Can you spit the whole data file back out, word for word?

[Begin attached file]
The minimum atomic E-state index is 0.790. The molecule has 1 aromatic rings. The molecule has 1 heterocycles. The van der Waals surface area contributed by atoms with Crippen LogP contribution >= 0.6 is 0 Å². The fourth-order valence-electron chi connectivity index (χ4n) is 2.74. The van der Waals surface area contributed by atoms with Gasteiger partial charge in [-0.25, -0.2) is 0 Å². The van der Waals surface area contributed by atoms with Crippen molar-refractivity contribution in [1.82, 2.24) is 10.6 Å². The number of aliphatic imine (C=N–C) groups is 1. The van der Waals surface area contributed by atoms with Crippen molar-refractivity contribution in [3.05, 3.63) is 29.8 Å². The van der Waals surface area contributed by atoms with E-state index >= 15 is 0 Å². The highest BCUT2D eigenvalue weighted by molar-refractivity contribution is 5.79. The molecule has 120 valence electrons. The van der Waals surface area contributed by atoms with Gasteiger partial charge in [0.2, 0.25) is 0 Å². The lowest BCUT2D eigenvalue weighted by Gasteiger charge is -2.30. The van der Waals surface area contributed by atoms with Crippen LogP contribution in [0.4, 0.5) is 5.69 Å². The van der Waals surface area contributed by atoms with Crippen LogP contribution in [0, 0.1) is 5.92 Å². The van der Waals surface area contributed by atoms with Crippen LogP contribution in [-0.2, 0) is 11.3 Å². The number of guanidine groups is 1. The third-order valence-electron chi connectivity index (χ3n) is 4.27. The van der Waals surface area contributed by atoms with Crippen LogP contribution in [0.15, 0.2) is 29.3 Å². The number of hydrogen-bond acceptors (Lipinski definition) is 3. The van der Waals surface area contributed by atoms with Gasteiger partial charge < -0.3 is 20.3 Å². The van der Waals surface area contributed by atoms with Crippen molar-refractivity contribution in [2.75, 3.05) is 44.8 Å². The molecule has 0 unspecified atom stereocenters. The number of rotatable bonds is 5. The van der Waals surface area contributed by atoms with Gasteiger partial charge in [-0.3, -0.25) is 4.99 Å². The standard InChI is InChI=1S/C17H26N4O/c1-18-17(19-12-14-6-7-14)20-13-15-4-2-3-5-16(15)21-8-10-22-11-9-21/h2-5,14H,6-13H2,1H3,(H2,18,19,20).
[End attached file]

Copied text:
The minimum atomic E-state index is 0.790. The molecule has 1 aromatic rings. The molecule has 1 heterocycles. The van der Waals surface area contributed by atoms with Crippen LogP contribution >= 0.6 is 0 Å². The fourth-order valence-electron chi connectivity index (χ4n) is 2.74. The van der Waals surface area contributed by atoms with Gasteiger partial charge in [-0.25, -0.2) is 0 Å². The van der Waals surface area contributed by atoms with Crippen molar-refractivity contribution in [1.82, 2.24) is 10.6 Å². The number of aliphatic imine (C=N–C) groups is 1. The van der Waals surface area contributed by atoms with Crippen molar-refractivity contribution in [3.05, 3.63) is 29.8 Å². The van der Waals surface area contributed by atoms with E-state index >= 15 is 0 Å². The highest BCUT2D eigenvalue weighted by molar-refractivity contribution is 5.79. The molecule has 120 valence electrons. The van der Waals surface area contributed by atoms with Gasteiger partial charge in [0.2, 0.25) is 0 Å². The lowest BCUT2D eigenvalue weighted by Gasteiger charge is -2.30. The van der Waals surface area contributed by atoms with Crippen LogP contribution in [0.4, 0.5) is 5.69 Å². The van der Waals surface area contributed by atoms with Crippen LogP contribution in [0, 0.1) is 5.92 Å². The van der Waals surface area contributed by atoms with Crippen LogP contribution in [-0.2, 0) is 11.3 Å². The number of guanidine groups is 1. The third-order valence-electron chi connectivity index (χ3n) is 4.27. The van der Waals surface area contributed by atoms with Crippen LogP contribution in [0.15, 0.2) is 29.3 Å². The number of hydrogen-bond acceptors (Lipinski definition) is 3. The van der Waals surface area contributed by atoms with Gasteiger partial charge < -0.3 is 20.3 Å². The van der Waals surface area contributed by atoms with Crippen molar-refractivity contribution in [2.75, 3.05) is 44.8 Å². The molecule has 0 unspecified atom stereocenters. The number of rotatable bonds is 5. The van der Waals surface area contributed by atoms with Gasteiger partial charge in [-0.3, -0.25) is 4.99 Å². The standard InChI is InChI=1S/C17H26N4O/c1-18-17(19-12-14-6-7-14)20-13-15-4-2-3-5-16(15)21-8-10-22-11-9-21/h2-5,14H,6-13H2,1H3,(H2,18,19,20).